Buddy Check

Conduct a thorough buddy check, ensuring that both divers’ equipment is functioning correctly and securely attached. This includes checking air supply, buoyancy control devices, regulators, and other essential gear.

Maintain Proximity

Buddies should remain close to each other throughout the dive, ideally within arm’s reach. This enables them to monitor each other’s status and provide assistance if needed.

Regular Communication

Buddies should communicate regularly during the dive, using hand signals or other agreed-upon methods. This helps maintain awareness and ensure that both divers are comfortable and safe.

Post-dive Debrief

After surfacing, buddies should discuss the dive, reviewing any challenges, successes, or notable observations. This provides an opportunity for learning and improvement, as well as fostering a stronger bond between diving partners.

Roles and Responsibilities of a Buddy

When diving with a partner, each buddy has specific roles and responsibilities to ensure the safety and well-being of the team. These include:


Buddies should continuously observe each other’s air supply, depth, and equipment throughout the dive. By keeping an eye on these factors, they can identify and address potential issues before they become serious.


Buddies should be prepared to provide assistance in various situations, including sharing air in case of equipment failure or low supply, assisting with buoyancy control, or helping with gear adjustments.

Emergency Response

In case of an emergency, such as entanglement or diver distress, buddies should be familiar with the appropriate rescue techniques and be prepared to act promptly and effectively.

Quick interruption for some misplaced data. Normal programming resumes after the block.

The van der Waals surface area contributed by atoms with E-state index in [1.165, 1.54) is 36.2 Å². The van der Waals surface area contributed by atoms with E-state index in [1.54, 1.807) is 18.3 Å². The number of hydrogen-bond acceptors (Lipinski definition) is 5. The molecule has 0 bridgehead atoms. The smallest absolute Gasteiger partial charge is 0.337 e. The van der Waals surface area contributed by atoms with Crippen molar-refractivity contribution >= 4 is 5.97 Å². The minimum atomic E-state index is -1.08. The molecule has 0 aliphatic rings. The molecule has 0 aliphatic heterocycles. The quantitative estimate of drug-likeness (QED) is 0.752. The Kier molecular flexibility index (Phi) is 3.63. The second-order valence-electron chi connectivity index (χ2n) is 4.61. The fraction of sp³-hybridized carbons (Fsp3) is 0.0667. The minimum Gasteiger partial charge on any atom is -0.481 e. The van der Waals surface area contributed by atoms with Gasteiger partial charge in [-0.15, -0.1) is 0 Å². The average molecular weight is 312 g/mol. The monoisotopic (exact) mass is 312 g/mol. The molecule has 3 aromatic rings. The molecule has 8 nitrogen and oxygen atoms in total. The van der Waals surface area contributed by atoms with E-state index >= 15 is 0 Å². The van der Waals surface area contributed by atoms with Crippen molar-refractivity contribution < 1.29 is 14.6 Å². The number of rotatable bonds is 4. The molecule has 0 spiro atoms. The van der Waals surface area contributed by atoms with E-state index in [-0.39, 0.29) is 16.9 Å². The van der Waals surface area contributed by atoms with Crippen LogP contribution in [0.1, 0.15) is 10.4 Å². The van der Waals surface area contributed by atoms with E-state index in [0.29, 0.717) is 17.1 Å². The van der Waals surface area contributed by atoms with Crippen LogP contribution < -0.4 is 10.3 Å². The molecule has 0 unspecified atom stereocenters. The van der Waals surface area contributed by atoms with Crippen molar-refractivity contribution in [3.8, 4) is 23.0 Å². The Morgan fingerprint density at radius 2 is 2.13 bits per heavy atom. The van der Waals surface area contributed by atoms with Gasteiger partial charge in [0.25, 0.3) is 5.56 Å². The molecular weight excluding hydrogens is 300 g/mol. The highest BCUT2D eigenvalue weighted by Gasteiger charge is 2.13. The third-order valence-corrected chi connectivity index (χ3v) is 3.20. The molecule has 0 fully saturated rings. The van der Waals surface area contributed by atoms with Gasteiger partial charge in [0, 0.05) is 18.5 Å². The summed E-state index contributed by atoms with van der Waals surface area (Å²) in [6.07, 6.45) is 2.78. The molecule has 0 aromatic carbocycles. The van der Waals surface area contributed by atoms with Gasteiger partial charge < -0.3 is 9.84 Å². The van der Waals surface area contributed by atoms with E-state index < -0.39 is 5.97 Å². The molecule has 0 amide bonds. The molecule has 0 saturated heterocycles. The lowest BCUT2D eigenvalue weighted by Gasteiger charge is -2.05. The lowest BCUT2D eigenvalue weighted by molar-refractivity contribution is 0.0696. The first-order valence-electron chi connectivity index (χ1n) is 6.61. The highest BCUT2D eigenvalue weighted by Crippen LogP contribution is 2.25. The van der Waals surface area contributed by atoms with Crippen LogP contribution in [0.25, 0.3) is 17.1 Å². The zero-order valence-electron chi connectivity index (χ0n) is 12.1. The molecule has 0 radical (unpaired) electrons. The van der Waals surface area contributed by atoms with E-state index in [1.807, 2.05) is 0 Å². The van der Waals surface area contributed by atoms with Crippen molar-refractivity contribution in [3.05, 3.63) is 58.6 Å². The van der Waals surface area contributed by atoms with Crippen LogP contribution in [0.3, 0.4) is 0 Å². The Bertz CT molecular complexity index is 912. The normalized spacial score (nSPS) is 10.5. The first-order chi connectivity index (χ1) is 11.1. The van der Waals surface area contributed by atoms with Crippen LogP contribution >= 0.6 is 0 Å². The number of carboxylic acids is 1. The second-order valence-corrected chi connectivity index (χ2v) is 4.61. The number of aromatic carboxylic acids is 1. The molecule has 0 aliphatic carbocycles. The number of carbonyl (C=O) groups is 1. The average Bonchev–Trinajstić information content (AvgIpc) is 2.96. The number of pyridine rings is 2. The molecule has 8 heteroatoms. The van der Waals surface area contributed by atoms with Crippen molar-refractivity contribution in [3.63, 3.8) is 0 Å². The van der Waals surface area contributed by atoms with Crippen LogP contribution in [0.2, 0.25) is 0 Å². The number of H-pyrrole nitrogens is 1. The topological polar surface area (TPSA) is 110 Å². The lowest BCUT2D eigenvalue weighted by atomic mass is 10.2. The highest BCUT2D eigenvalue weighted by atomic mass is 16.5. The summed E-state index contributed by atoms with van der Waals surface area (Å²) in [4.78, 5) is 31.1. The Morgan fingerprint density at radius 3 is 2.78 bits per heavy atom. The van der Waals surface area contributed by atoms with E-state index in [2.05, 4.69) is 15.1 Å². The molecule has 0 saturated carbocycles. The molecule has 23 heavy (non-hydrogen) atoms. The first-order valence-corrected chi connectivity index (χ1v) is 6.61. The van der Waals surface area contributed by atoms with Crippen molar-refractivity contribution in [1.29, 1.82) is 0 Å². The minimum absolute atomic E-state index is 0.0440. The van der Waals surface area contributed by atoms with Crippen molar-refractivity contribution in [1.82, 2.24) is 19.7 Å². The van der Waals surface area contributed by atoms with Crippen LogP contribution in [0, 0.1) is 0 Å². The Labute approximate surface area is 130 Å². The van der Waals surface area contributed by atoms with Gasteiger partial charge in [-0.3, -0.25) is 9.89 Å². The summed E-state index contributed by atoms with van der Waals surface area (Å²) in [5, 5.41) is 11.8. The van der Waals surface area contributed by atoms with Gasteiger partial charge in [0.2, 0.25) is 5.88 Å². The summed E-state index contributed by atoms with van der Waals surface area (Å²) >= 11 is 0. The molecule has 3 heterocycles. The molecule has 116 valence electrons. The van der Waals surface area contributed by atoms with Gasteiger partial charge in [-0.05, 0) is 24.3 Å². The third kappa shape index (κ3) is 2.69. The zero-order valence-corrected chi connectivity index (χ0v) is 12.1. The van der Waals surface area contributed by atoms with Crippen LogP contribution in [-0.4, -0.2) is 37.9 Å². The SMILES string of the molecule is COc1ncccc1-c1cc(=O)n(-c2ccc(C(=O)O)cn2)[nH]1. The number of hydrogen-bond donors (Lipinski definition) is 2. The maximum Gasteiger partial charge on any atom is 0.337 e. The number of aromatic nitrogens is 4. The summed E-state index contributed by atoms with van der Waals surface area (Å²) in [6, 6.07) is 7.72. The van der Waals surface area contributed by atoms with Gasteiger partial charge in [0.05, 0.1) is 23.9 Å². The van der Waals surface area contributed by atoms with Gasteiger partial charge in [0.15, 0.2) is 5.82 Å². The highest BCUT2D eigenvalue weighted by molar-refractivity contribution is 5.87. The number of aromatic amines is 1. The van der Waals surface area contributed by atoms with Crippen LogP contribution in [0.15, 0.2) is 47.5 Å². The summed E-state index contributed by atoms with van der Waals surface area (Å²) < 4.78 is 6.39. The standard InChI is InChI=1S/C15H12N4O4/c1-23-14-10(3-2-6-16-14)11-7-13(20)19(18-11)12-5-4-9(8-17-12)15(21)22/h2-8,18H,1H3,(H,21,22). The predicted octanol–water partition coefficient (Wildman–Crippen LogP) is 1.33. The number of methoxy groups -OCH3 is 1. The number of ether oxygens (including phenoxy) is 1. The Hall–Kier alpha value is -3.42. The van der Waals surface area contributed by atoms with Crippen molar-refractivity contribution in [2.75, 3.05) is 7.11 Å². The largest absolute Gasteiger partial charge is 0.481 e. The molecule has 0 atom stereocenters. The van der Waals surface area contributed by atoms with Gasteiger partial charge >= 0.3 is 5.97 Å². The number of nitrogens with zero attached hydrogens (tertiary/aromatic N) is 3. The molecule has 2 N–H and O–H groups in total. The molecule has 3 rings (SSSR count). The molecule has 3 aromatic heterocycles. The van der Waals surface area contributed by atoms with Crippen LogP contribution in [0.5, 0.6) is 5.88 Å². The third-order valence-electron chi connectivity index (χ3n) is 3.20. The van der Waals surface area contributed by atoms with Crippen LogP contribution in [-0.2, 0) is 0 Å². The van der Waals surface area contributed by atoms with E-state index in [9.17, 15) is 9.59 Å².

Buddies can share the responsibility of navigating underwater, helping each other stay oriented and ensuring they stay on course during the dive.

Environmental Awareness

Diving partners should maintain awareness of their surroundings, pointing out potential hazards or points of interest to each other. This can help prevent accidents and enhance the overall experience.

Buddy System in Group Diving

In group diving scenarios, the buddy system becomes even more critical. In addition to adhering to the best practices mentioned earlier, divers in a group should also follow these guidelines:

Designated Buddies

Each diver should be paired with a designated buddy within the group. This ensures that everyone has someone to watch out for them and prevents divers from becoming separated from the group.

Group Communication

When diving in a group, it is essential to establish clear communication among all members. This may involve using underwater signaling devices or assigning a dive leader responsible for coordinating the group’s activities.

Buddy Team Coordination

Buddy teams within a group should coordinate their actions, such as descent and ascent rates, to maintain cohesion and ensure the safety of all divers.

The buddy system is an indispensable element of safe and enjoyable scuba diving. By selecting the right partner, maintaining open communication, and adhering to best practices, divers can ensure a secure and rewarding experience. By understanding and embracing the roles and responsibilities of a buddy, divers can not only enhance their own safety but also contribute to the overall well-being of the diving community.